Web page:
How much longer can it last?

Strange days indeed. Starts out nice and relatively warm (60 degrees), warms up a bit as you climb, stays pretty nice up on Skyline, but the second you make the turn heading west on 84, bam, it’s 51 degrees and foggy!

But of course the Tuesday/Thursday-morning ride is all about the climbs. And today on the climbs we had Kevin (pilot), George & Collin. Kevin (not the pilot) was home nursing his still-painful knee. We also spotted Karen on our way up, during intervals. And apparently someone else who was doing the “Everest” thing on Kings today, trying to climb 27,000ft in one day. And even though I hadn’t had much sleep the night before, I still felt pretty good, getting far enough ahead by the park entrance that I did a circle waiting for the others.

Actually, George was there with me, and anything that looked like I might be strong enough to drop George would just be him taking it easy that day. But I did hold up at the wide-open section for a couple minutes to accompany Collin the rest of the way, helping to pace him to a PR two minutes faster than before.

So it’s pretty much all-good, almost as if I had returned from France in good shape.

Accidental descent into hell

It wasn’t the ride planned. Kevin and I were going to do the Redwood Gulch and return via Skyline ride, with Kevin again on his e-bike. But within a mile from home his knee was causing too much grief so he had to turn back. Actually, me too, but that was because I left my mask at home, and you do t leave home without a mask. More on that later.

It was REALLY slow going on Old LaHonda (the ride had already deviated from the original plan; I didn’t feel like doing a flatter section alone, so that killed the flat-ish section from Redwood City to Los Altos to get to Redwood Gulch). Nothing there. Once up top I decided to do a reverse West Alpine, descending it instead of climbing. As I began heading south a guy rode past on the relatively-easy grade. Just a bit too fast for me to think I should chase and pass, so I sat behind several bike lengths, assessing his strengths and weaknesses because, rule #1 says never pass someone you can’t stay ahead of.

But today, what did it matter? I wasn’t riding strongly; why not be sociable? So I rode alongside and find he’s from SF (but recently Baltimore and a few other places) and heading into this area for the first time. I suggest he try the same route I’m doing, which seemed to be along the lines of what he was looking to do.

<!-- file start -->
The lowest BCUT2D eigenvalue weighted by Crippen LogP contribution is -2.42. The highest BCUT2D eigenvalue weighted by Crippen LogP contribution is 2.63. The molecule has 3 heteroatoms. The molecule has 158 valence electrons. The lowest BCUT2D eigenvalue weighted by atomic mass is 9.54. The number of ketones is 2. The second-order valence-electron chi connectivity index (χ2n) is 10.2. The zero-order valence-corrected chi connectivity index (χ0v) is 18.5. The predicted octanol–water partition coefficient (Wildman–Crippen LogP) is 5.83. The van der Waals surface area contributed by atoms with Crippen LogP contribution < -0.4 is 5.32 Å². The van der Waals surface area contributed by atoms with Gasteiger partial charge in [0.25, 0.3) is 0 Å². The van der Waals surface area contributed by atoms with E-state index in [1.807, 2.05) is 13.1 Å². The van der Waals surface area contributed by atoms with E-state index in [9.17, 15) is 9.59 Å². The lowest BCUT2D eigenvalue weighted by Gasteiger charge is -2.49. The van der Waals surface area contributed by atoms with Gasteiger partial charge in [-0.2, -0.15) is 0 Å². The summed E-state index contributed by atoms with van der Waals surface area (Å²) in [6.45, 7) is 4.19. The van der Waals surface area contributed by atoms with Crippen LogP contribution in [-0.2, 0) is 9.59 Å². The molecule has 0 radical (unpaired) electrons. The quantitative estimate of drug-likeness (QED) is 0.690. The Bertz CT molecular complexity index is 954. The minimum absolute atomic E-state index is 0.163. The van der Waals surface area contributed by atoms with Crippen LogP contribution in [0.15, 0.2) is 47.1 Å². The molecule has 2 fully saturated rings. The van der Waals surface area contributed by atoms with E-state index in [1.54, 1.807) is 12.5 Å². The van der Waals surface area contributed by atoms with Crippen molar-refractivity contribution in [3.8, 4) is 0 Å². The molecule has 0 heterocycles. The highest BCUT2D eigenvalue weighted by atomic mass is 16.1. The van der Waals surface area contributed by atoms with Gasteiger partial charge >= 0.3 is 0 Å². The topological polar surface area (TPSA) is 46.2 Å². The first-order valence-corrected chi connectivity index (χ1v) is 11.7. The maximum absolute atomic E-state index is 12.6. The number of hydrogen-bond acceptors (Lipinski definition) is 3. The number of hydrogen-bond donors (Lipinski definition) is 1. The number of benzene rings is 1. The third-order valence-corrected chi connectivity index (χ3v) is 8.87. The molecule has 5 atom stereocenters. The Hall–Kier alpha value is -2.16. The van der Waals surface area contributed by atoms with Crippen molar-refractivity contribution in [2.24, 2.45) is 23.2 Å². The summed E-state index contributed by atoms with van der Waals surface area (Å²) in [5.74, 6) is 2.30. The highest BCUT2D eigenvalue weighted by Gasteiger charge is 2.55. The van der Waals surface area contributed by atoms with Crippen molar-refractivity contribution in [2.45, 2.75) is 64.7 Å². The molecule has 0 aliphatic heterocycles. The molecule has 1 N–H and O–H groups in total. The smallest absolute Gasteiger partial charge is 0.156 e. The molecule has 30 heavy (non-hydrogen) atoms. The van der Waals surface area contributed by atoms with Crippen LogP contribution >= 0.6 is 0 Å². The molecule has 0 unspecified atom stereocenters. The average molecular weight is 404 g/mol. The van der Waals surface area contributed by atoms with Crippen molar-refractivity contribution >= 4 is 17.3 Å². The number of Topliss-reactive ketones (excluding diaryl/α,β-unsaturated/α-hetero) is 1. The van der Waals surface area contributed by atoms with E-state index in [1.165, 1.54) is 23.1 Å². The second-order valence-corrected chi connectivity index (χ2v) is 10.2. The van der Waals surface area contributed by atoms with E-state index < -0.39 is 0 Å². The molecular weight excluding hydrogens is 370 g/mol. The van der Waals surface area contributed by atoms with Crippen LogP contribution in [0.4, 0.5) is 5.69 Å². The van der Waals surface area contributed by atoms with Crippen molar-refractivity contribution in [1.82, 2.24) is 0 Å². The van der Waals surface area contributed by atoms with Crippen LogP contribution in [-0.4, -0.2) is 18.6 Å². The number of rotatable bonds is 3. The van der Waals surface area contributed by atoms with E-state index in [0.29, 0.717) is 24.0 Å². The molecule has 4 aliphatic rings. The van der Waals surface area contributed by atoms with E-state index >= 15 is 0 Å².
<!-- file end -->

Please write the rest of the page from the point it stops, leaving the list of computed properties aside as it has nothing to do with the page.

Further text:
Descending the first part of West Alpine, it’s clear this guy (Travis) likes to fly downhill. I’m not keeping up because I’m thinking too much about soft patches of pavement and gravel. But I try to close as we approach the right turn to LaHonda. Going straight takes you into the 7th circle of hell (the steep steep STEEP “no outlet” descent into Portola State Park). He didn’t turn. He didn’t hear me yell. I stop, thinking he’ll soon notice I’m not with him and turn around. I waited a few minutes.

He didn’t turn around.

I’m thinking, bad PR for the shop- Bike Shop owner abandons rider to die finding his way out of Portola State Park. So down I go. And down. And further down. And like I forgot just how far down this road goes! After awhile I’m hoping he didn’t stop until the end, because you might as well get credit for the full painful climb out.

Eventually I did find Travis, just 100 meters from the start of the official climb. Had to explain that, once here, we gotta go that final 100 meters further right? He got that. #respect

Fortunately Travis doesn’t climb like he descends so it was an easy ride out. I could have pushed hard but it was pretty warm and I was already having issues with sweat getting past my headband so it was an easy decision to ride out of hell with him.

After returning to where we should have turned towards LaHonda, we got back on track and headed to the LaHonda Market to refuel. Can’t say I’m presently a fan of LaHonda Market at the moment; they were making no efforts to make sure people wore face masks, notably three motorcyclists roaming the store and not a good sign that the cashier was wearing a mask below his nose either. This is a problem; if we’re going to safely get to the other side of this mess (COVID-19), we gotta suck it up and wear masks in close quarters.

After refueling we headed back up 84; Travis had parked his car at Alice’s. Tons of car traffic, by the way. Just driving? Because the beaches are still closed.

Overall a nicer ride than expected. I will have to go back to Portola State Park again and try and do justice to the climb though.